I don't quite how I feel about this system, but I'm not optimistic.
At first glance, it certainly seems to be a good idea to have an instant background check system, as it will do away with the Brady Act's senseless waiting period. In it's current form I think it will have a beneficial effect for law enforcement, and may just do some good for a change.
If, however, this system is only going online with the purpose of being expanded to keep track of gun owners, rather than criminals, then we could be looking at some of the more ugly propositions of Brady II's registration lists coming to life.
Only time will tell.
SUMMARY: Under section 103(b) of the Brady Handgun Violence Prevention Act (Brady Act), Public Law 103-159, Title I, 107 Stat. 1536 (to be codified at 18 U.S.C. 922), the Attorney General is required by November 30, 1998, to establish a national instant criminal background check system (NICS). The NICS must be able to supply information immediately regarding whether receipt of a firearm by a prospective transferee would violate section 922 of Title 18, United States Code, or state law. Under section 103(a)(1) of the Brady Act, the Attorney General is required by June 1, 1994, to determine the type of computer hardware and software that will be used to operate the NICS and the means by which state criminal records systems and the telephone or electronic device of licensees will communicate with the national system. Under section 103(a)(3) of the Brady Act, the Attorney General is also required by June 1, 1994, to notify each state of these determinations.
This notice by the Attorney General provides the required information concerning the NICS to each state. It explains how the NICS will operate, how states will interface with the federal segment of the NICS, and how licensees will communicate with the NICS. Technological advances can be expected in the course of NICS development. Therefore, additional detailed information may be published regarding hardware and software for the NICS before its establishment. Final functional specifications for the NICS will be developed and published to enable the system to be operational by November 30, 1998. Regulations detailing the duties and obligations of the federal, state, and local agencies responsible for NICS development and operation, including security and privacy of the information contained in the system, will be published in the future.
EFFECTIVE DATE: This determination is effective on June 1, 1994.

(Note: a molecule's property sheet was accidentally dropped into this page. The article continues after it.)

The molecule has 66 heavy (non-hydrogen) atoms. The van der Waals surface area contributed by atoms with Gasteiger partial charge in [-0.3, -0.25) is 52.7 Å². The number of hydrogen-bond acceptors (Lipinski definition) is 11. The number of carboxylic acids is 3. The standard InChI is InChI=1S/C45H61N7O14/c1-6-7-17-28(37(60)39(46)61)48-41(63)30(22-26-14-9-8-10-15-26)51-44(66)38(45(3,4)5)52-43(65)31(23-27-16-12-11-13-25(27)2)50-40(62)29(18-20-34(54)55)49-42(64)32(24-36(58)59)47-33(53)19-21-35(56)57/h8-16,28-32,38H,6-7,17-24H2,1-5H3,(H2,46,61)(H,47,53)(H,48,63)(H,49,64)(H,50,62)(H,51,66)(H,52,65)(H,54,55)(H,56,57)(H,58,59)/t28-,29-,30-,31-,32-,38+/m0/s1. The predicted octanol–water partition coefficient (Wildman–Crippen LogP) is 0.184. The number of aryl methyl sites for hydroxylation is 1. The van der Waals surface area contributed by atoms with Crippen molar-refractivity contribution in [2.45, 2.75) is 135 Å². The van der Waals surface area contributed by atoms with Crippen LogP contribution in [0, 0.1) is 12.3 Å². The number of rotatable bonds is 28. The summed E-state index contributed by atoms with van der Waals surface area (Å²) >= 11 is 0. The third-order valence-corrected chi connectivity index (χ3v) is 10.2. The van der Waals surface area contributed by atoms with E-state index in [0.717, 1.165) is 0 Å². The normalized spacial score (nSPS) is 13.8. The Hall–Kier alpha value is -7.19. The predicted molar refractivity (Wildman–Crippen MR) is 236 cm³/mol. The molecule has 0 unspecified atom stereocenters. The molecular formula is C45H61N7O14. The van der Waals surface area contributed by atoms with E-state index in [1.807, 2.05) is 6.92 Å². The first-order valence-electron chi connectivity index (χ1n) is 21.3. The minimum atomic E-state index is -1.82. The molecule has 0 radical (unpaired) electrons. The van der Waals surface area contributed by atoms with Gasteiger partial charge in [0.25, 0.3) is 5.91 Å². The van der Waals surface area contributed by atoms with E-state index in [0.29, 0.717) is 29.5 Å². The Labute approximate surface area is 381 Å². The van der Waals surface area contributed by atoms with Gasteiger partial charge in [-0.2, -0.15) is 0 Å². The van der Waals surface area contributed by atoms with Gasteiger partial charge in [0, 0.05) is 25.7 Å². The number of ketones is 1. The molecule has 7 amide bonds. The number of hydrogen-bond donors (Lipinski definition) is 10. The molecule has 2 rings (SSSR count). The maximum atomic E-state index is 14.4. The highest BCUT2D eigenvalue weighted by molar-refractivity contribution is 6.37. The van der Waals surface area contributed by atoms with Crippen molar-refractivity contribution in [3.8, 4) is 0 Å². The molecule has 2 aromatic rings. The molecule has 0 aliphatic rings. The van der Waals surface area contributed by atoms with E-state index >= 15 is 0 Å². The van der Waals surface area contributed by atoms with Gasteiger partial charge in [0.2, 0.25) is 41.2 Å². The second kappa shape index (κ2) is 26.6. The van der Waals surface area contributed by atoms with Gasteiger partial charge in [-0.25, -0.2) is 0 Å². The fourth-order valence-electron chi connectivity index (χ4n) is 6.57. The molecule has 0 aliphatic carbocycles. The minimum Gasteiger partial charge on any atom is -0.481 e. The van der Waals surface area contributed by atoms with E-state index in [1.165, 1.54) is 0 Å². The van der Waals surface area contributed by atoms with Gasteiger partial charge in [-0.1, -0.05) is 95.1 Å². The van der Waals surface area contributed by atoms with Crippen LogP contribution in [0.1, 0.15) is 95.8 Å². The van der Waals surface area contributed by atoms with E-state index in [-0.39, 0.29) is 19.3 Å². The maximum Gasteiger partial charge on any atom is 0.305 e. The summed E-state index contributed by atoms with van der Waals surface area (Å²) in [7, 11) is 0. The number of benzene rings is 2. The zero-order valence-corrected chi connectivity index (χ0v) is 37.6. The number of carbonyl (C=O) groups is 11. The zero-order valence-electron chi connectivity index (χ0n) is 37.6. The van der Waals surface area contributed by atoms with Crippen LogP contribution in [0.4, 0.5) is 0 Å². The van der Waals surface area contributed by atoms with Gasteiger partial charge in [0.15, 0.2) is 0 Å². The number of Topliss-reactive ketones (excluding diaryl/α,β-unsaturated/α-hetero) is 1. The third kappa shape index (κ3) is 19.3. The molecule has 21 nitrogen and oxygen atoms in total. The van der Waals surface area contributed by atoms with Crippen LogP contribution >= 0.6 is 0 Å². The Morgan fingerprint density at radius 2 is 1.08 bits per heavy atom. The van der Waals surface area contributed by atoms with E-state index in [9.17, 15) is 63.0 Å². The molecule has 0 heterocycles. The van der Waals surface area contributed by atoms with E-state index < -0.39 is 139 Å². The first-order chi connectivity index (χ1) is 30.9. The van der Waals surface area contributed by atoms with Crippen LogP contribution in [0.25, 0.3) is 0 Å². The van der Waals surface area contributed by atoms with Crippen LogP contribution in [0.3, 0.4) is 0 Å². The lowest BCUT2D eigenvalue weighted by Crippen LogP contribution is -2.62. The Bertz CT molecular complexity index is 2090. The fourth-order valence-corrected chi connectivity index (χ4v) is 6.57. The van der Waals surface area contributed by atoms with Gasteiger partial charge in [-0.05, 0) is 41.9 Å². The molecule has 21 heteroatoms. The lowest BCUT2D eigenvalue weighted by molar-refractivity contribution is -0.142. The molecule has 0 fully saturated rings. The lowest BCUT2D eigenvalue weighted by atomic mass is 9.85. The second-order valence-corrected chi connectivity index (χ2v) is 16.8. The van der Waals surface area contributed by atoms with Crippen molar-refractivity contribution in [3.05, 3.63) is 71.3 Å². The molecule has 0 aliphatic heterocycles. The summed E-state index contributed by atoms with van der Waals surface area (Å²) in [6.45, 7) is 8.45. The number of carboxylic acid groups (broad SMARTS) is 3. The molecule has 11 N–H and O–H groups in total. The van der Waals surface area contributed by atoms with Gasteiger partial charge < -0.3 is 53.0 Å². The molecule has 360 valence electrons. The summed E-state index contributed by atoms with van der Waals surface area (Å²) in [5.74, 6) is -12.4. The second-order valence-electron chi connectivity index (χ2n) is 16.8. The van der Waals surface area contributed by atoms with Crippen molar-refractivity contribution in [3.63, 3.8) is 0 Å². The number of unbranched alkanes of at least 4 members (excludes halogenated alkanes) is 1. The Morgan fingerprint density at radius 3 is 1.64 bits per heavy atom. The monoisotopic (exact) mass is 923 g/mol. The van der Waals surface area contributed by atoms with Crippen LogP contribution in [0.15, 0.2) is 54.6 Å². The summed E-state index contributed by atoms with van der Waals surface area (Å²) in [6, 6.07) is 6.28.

FOR FURTHER INFORMATION CONTACT: Virgil L. Young, Jr., Chief, Programs Development Section, Criminal Justice Information Services Division, Federal Bureau of Investigation, room 11854, 10th Street and Pennsylvania Avenue, NW., Washington, DC 20537-9700, (202) 324-5084.
Notice of Determination
As required of me as Attorney General under section 103(a)(1) of the Brady Handgun Violence Prevention Act, I hereby determine that the NICS will include information from all of the states and the federal government, concerning whether receipt of a firearm by a prospective transferee would violate section 922 of Title 18, United States Code, or state law. A ``state segment'' of the NICS will consist of information provided at the state and local levels, and a ``federal segment'' will contain information from federal agencies. All background checks initiated by federal firearms licensees will go through the appropriate state or local law enforcement information system, as determined by the state, to reach the federal segment of the NICS.
The NICS will build upon existing information systems. One of these systems is the National Crime Information Center (NCIC) Interstate Identification Index, which includes state as well as federal criminal history records. Another is the future Integrated Automated Fingerprint Identification System of the Federal Bureau of Investigation (FBI), which when completed will provide the foundation for remote positive identification capabilities to state and local agencies. Records on wanted persons are currently available through NCIC. Other possible federal data files include Department of Defense records on persons who have been dishonorably discharged, Veterans Affairs Department records on mental commitments, Immigration and Naturalization Service records on illegal aliens, and Department of State records on individuals who have renounced their U.S. citizenship. The Department of Justice intends to secure such information directly from those agencies for inclusion in the federal segment of the NICS pursuant to section 103(e)(1) of the Brady Act.
All criminal records provided through the NICS will be supported by fingerprints. Some means of identification also will be associated with any other information included in the NICS. Fingerprints will be included with this information whenever possible.